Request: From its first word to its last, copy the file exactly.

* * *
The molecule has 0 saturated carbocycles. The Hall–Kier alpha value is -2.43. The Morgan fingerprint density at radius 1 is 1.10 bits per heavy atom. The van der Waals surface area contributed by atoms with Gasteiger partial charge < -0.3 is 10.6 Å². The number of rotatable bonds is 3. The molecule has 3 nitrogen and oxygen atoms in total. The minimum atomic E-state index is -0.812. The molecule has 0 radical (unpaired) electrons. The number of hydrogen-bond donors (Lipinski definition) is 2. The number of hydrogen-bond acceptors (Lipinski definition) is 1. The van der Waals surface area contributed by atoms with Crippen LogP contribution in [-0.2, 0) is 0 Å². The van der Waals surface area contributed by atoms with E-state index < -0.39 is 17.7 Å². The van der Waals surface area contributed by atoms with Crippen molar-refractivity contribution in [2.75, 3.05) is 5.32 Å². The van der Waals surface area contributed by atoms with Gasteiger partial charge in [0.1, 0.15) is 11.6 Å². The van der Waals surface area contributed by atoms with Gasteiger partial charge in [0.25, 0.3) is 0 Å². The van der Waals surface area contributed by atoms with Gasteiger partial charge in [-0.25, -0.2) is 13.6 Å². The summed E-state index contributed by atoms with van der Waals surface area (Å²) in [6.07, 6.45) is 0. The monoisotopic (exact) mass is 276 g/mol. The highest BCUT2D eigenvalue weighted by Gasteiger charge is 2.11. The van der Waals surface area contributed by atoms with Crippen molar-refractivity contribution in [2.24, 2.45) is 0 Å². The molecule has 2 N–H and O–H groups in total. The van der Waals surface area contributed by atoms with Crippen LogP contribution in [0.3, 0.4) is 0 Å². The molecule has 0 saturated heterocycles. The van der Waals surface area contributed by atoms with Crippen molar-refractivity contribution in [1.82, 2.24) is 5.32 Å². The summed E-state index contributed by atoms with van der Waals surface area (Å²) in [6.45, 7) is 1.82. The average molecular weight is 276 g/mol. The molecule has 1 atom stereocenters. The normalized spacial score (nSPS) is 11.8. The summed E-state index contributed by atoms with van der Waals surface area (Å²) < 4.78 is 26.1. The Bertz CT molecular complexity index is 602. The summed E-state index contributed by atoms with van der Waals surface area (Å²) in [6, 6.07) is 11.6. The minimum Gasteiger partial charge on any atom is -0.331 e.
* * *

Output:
The molecule has 0 saturated carbocycles. The Hall–Kier alpha value is -2.43. The Morgan fingerprint density at radius 1 is 1.10 bits per heavy atom. The van der Waals surface area contributed by atoms with Gasteiger partial charge < -0.3 is 10.6 Å². The number of rotatable bonds is 3. The molecule has 3 nitrogen and oxygen atoms in total. The minimum atomic E-state index is -0.812. The molecule has 0 radical (unpaired) electrons. The number of hydrogen-bond donors (Lipinski definition) is 2. The number of hydrogen-bond acceptors (Lipinski definition) is 1. The van der Waals surface area contributed by atoms with Crippen LogP contribution in [-0.2, 0) is 0 Å². The van der Waals surface area contributed by atoms with E-state index < -0.39 is 17.7 Å². The van der Waals surface area contributed by atoms with Crippen molar-refractivity contribution in [2.75, 3.05) is 5.32 Å². The van der Waals surface area contributed by atoms with Gasteiger partial charge in [0.1, 0.15) is 11.6 Å². The van der Waals surface area contributed by atoms with Gasteiger partial charge in [0.25, 0.3) is 0 Å². The van der Waals surface area contributed by atoms with Gasteiger partial charge in [-0.25, -0.2) is 13.6 Å². The summed E-state index contributed by atoms with van der Waals surface area (Å²) in [6.07, 6.45) is 0. The monoisotopic (exact) mass is 276 g/mol. The highest BCUT2D eigenvalue weighted by Gasteiger charge is 2.11. The van der Waals surface area contributed by atoms with Crippen molar-refractivity contribution in [2.24, 2.45) is 0 Å². The molecule has 2 N–H and O–H groups in total. The van der Waals surface area contributed by atoms with Crippen LogP contribution in [0.3, 0.4) is 0 Å². The molecule has 0 saturated heterocycles. The van der Waals surface area contributed by atoms with Crippen molar-refractivity contribution in [1.82, 2.24) is 5.32 Å². The summed E-state index contributed by atoms with van der Waals surface area (Å²) in [6.45, 7) is 1.82. The average molecular weight is 276 g/mol. The molecule has 1 atom stereocenters. The normalized spacial score (nSPS) is 11.8. The summed E-state index contributed by atoms with van der Waals surface area (Å²) < 4.78 is 26.1. The Bertz CT molecular complexity index is 602. The summed E-state index contributed by atoms with van der Waals surface area (Å²) in [6, 6.07) is 11.6. The minimum Gasteiger partial charge on any atom is -0.331 e.